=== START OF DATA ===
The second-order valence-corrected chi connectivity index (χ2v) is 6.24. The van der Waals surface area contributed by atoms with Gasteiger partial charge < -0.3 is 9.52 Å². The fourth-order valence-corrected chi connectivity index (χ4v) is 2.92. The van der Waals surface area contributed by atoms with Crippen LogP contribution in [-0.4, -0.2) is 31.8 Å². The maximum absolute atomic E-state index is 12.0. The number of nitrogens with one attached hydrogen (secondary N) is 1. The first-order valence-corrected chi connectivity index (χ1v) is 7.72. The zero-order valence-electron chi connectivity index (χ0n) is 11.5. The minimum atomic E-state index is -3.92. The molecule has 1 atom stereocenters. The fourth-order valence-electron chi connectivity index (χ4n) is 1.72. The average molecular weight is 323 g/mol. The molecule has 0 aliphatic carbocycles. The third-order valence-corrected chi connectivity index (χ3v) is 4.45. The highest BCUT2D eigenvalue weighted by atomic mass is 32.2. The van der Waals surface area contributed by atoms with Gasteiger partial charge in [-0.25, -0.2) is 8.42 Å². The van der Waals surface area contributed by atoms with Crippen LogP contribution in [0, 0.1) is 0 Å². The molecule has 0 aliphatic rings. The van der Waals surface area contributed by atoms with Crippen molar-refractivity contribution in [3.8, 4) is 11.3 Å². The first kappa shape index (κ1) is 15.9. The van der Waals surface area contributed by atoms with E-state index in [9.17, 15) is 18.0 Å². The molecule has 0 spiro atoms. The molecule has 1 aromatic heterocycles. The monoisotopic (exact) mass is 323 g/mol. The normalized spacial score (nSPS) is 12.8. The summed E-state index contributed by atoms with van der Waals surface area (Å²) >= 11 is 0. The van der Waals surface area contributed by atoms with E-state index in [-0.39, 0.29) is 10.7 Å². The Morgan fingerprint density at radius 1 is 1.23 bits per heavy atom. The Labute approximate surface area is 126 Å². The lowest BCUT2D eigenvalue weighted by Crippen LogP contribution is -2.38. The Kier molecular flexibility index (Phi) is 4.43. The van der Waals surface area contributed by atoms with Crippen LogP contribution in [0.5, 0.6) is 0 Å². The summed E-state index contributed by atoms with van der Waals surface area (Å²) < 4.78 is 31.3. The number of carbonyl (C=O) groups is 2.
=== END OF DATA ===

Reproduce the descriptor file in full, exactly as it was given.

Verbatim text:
The second-order valence-corrected chi connectivity index (χ2v) is 6.24. The van der Waals surface area contributed by atoms with Gasteiger partial charge < -0.3 is 9.52 Å². The fourth-order valence-corrected chi connectivity index (χ4v) is 2.92. The van der Waals surface area contributed by atoms with Crippen LogP contribution in [-0.4, -0.2) is 31.8 Å². The maximum absolute atomic E-state index is 12.0. The number of nitrogens with one attached hydrogen (secondary N) is 1. The first-order valence-corrected chi connectivity index (χ1v) is 7.72. The zero-order valence-electron chi connectivity index (χ0n) is 11.5. The minimum atomic E-state index is -3.92. The molecule has 1 atom stereocenters. The fourth-order valence-electron chi connectivity index (χ4n) is 1.72. The average molecular weight is 323 g/mol. The molecule has 0 aliphatic carbocycles. The third-order valence-corrected chi connectivity index (χ3v) is 4.45. The highest BCUT2D eigenvalue weighted by atomic mass is 32.2. The van der Waals surface area contributed by atoms with Gasteiger partial charge in [-0.25, -0.2) is 8.42 Å². The van der Waals surface area contributed by atoms with Crippen LogP contribution in [0, 0.1) is 0 Å². The molecule has 0 aliphatic rings. The van der Waals surface area contributed by atoms with Crippen molar-refractivity contribution in [3.8, 4) is 11.3 Å². The first kappa shape index (κ1) is 15.9. The van der Waals surface area contributed by atoms with E-state index in [9.17, 15) is 18.0 Å². The molecule has 0 spiro atoms. The molecule has 1 aromatic heterocycles. The monoisotopic (exact) mass is 323 g/mol. The normalized spacial score (nSPS) is 12.8. The summed E-state index contributed by atoms with van der Waals surface area (Å²) >= 11 is 0. The van der Waals surface area contributed by atoms with E-state index in [-0.39, 0.29) is 10.7 Å². The Morgan fingerprint density at radius 1 is 1.23 bits per heavy atom. The Labute approximate surface area is 126 Å². The lowest BCUT2D eigenvalue weighted by Crippen LogP contribution is -2.38. The Kier molecular flexibility index (Phi) is 4.43. The van der Waals surface area contributed by atoms with Crippen LogP contribution in [0.5, 0.6) is 0 Å². The summed E-state index contributed by atoms with van der Waals surface area (Å²) < 4.78 is 31.3. The number of carbonyl (C=O) groups is 2.